Sadiq Khan has mooted an ambitious net zero goal if he is re-elected Mayor, but a London Assembly report argues more for more focus building the skills to get there
All cities and regions around the UK have different, yet crucial, roles to play in helping to deliver net zero emissions by 2050. But given it generates just under a quarter of the UK’s entire GDP, getting the net zero transition right for London in a way that boosts the economy while driving opportunities for all is particularly critical.
And with Mayor Sadiq Khan keen to bring forward the capital’s own net zero target to 2030 should he win a second term as Mayor – an election now delayed until next year due to coronavirus – pressure is growing on City Hall to help prepare businesses and workers for what would be a rapid and transformational decade of decarbonisation for one of the world’s most influentiall cities.
After all, the scale of what is needed to reach net zero emissions in London is significant. Annual emissions from the city stood at around 34 million tonnes of CO2 in 2015, or just under 10 per cent of all of the UK’s total emissions that year. So, if Khan is re-elected next year to deliver on his 2030 target, that figure would need to plummet to near zero in only a decade, which amounts to a huge individual and collective effort across every sector of the capital’s economy.
It is a challenge highlighted by the London Assembly’s Economy Committee in a new report due for release shortly, marking the first time it’s members have examined the potential impacts of climate change and the net zero transition on the city’s workforce. As chair of the Committee, Leonie Cooper explains time is now tight to build up the policy framework, skills, and infrastructure needed to transition a global city of more than eight million inhabitants to net zero emissions.
“I was very keen to bring this agenda into the Economy Committee, because I think that people were talking very blithely about net zero carbon and the skills that we need for the future green industrial revolution, and yet who has started to look at what we actually need to do?” Cooper tells BusinessGreen.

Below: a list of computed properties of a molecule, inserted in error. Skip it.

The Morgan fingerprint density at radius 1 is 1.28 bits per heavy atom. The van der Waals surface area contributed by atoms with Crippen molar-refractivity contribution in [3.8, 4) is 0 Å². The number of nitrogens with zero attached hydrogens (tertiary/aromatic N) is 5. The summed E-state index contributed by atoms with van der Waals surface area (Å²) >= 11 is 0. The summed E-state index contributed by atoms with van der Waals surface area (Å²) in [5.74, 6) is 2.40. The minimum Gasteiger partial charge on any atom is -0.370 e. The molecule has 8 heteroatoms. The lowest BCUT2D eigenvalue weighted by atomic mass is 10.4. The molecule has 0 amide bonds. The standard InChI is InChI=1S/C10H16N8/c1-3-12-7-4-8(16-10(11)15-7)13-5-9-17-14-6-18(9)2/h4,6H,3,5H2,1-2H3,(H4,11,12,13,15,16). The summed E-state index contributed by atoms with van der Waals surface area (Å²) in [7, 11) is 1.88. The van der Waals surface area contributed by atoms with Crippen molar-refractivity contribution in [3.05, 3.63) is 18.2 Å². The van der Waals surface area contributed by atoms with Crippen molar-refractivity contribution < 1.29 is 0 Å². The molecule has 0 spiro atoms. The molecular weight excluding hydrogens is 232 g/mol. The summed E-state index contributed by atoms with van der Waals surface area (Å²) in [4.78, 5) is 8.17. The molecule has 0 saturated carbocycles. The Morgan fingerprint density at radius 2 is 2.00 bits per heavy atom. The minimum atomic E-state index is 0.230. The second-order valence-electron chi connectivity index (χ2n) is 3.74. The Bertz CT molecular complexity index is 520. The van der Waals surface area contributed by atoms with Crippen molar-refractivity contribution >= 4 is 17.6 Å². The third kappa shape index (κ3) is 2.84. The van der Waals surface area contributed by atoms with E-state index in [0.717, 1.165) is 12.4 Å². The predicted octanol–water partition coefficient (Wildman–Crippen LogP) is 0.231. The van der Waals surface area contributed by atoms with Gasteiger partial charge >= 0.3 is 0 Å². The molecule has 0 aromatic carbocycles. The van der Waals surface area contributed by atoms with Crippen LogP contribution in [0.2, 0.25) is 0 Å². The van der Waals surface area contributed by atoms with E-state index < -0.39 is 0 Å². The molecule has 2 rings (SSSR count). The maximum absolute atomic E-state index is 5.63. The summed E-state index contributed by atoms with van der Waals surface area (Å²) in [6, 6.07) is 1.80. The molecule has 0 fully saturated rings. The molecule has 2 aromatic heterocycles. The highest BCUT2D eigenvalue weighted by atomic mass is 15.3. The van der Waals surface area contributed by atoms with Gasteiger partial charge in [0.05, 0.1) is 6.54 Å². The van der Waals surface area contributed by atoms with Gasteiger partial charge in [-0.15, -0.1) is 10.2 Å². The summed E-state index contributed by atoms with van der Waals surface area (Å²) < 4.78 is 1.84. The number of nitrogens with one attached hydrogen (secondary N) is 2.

The London Assembly Member for Labour argues that, while Khan’s ambition for achieving net zero is to be applauded, the glimpses he has offered of that vision – such as in the London Plan, Environment Strategy, and the Transport Strategy – have so far largely focused on residents and infrastructure rather than green business and critical skills development.
“This is about the Mayor going beyond those strategies and thinking about employees, workforce skills and companies,” Cooper says of her Committee’s report. “His strategies are looking at slightly different areas, and so we were trying to focus in on what business really needs to be getting on with and how we can support them.”
As the report states, such a deep and rapid transition cannot be achieved by merely setting a net zero target for 2030, but will also require “a deeper understanding of what it takes to build a low-carbon society, as well as a workforce with new skills”.
For his part, Khan had promised to deliver a ‘Green New Deal for London’ during his second term setting out his plans to achieve carbon neutrality by 2030, foreshadowed by a 10-point plan in his manifesto ahead of the election. However, with England’s mayoral elections now on the backburner while the country deals with the fallout from the current pandemic crisis, it could be another year until that plan sees the light of day.
In the meantime, therefore, the recommendations in the Economy Committee’s report – which would unlikely have made it to City Hall much before Khan finalised his 2020 election manifesto – may now help give all the Mayoral candidates some food for thought as to how to help put London’s economy on a greener footing for when the worst of the pandemic begins to subside.
Firstly, in a policy ask that will sound familiar to those lobbying Westminster, the report highlights the huge opportunity for City Hall to use its buying power to benefit the net zero transition, whether that be through the cars and buses it purchases, the services it contracts, or the buildings and materials it uses.
At present, London lacks incentives for individuals and companies to pursue low carbon opportunities, and there is “insufficient pressure for action”, according to the report. City Hall has made a start by drawing up a Responsible Procurement Policy that includes a section on environmental sustainability. But the Committee argues the Mayor should go further by promoting the environmentally sustainable procurement policy Londonwide – with specific guidance and benchmarks – for businesses to additionally sign up to themselves.